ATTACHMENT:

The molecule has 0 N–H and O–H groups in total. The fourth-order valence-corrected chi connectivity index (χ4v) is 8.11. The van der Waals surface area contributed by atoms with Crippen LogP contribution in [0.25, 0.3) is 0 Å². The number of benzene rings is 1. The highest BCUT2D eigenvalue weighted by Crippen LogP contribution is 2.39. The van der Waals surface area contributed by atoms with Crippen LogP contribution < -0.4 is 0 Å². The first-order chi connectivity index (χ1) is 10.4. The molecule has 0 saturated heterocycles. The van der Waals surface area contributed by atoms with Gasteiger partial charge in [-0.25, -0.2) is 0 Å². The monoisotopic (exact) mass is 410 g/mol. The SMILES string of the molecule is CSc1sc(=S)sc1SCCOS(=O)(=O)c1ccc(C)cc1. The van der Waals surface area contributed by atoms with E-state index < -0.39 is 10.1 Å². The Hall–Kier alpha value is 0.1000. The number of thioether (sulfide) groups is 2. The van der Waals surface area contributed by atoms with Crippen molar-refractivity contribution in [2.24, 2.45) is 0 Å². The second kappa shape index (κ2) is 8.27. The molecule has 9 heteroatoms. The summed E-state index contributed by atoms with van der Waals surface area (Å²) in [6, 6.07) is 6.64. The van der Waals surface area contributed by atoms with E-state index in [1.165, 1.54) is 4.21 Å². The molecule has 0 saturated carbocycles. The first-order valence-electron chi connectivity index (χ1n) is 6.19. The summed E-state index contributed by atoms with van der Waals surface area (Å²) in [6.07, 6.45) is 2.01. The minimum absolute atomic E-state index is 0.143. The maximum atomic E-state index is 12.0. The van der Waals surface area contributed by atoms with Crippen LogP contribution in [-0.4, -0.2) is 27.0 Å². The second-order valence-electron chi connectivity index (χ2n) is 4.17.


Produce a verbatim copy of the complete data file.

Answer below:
The molecule has 0 N–H and O–H groups in total. The fourth-order valence-corrected chi connectivity index (χ4v) is 8.11. The van der Waals surface area contributed by atoms with Crippen LogP contribution in [0.25, 0.3) is 0 Å². The number of benzene rings is 1. The highest BCUT2D eigenvalue weighted by Crippen LogP contribution is 2.39. The van der Waals surface area contributed by atoms with Crippen LogP contribution < -0.4 is 0 Å². The first-order chi connectivity index (χ1) is 10.4. The molecule has 0 saturated heterocycles. The van der Waals surface area contributed by atoms with Gasteiger partial charge in [-0.25, -0.2) is 0 Å². The monoisotopic (exact) mass is 410 g/mol. The SMILES string of the molecule is CSc1sc(=S)sc1SCCOS(=O)(=O)c1ccc(C)cc1. The van der Waals surface area contributed by atoms with E-state index < -0.39 is 10.1 Å². The Hall–Kier alpha value is 0.1000. The number of thioether (sulfide) groups is 2. The van der Waals surface area contributed by atoms with Crippen molar-refractivity contribution in [2.24, 2.45) is 0 Å². The second kappa shape index (κ2) is 8.27. The molecule has 9 heteroatoms. The summed E-state index contributed by atoms with van der Waals surface area (Å²) in [6, 6.07) is 6.64. The van der Waals surface area contributed by atoms with E-state index in [1.165, 1.54) is 4.21 Å². The molecule has 0 saturated carbocycles. The first-order valence-electron chi connectivity index (χ1n) is 6.19. The summed E-state index contributed by atoms with van der Waals surface area (Å²) in [6.07, 6.45) is 2.01. The minimum absolute atomic E-state index is 0.143. The maximum atomic E-state index is 12.0. The van der Waals surface area contributed by atoms with Crippen LogP contribution in [-0.4, -0.2) is 27.0 Å². The second-order valence-electron chi connectivity index (χ2n) is 4.17.